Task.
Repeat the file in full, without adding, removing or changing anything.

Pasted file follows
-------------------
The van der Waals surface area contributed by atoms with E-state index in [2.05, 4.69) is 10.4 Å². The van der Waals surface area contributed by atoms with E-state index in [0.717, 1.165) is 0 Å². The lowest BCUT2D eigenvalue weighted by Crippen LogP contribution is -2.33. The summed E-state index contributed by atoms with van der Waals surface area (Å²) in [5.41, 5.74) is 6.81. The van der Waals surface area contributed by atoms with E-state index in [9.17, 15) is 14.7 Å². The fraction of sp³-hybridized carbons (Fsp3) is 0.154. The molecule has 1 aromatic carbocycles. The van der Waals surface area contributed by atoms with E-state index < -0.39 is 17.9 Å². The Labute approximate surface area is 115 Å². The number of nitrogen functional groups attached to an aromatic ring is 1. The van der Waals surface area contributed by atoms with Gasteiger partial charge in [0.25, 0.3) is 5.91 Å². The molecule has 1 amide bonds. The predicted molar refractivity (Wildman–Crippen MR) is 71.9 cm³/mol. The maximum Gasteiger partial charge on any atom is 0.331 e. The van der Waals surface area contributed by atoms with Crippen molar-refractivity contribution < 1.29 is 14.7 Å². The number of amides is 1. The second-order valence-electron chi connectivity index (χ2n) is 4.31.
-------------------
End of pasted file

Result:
The van der Waals surface area contributed by atoms with E-state index in [2.05, 4.69) is 10.4 Å². The van der Waals surface area contributed by atoms with E-state index in [0.717, 1.165) is 0 Å². The lowest BCUT2D eigenvalue weighted by Crippen LogP contribution is -2.33. The summed E-state index contributed by atoms with van der Waals surface area (Å²) in [5.41, 5.74) is 6.81. The van der Waals surface area contributed by atoms with E-state index in [9.17, 15) is 14.7 Å². The fraction of sp³-hybridized carbons (Fsp3) is 0.154. The molecule has 1 aromatic carbocycles. The van der Waals surface area contributed by atoms with E-state index < -0.39 is 17.9 Å². The Labute approximate surface area is 115 Å². The number of nitrogen functional groups attached to an aromatic ring is 1. The van der Waals surface area contributed by atoms with Gasteiger partial charge in [0.25, 0.3) is 5.91 Å². The molecule has 1 amide bonds. The predicted molar refractivity (Wildman–Crippen MR) is 71.9 cm³/mol. The maximum Gasteiger partial charge on any atom is 0.331 e. The van der Waals surface area contributed by atoms with Crippen molar-refractivity contribution < 1.29 is 14.7 Å². The number of amides is 1. The second-order valence-electron chi connectivity index (χ2n) is 4.31.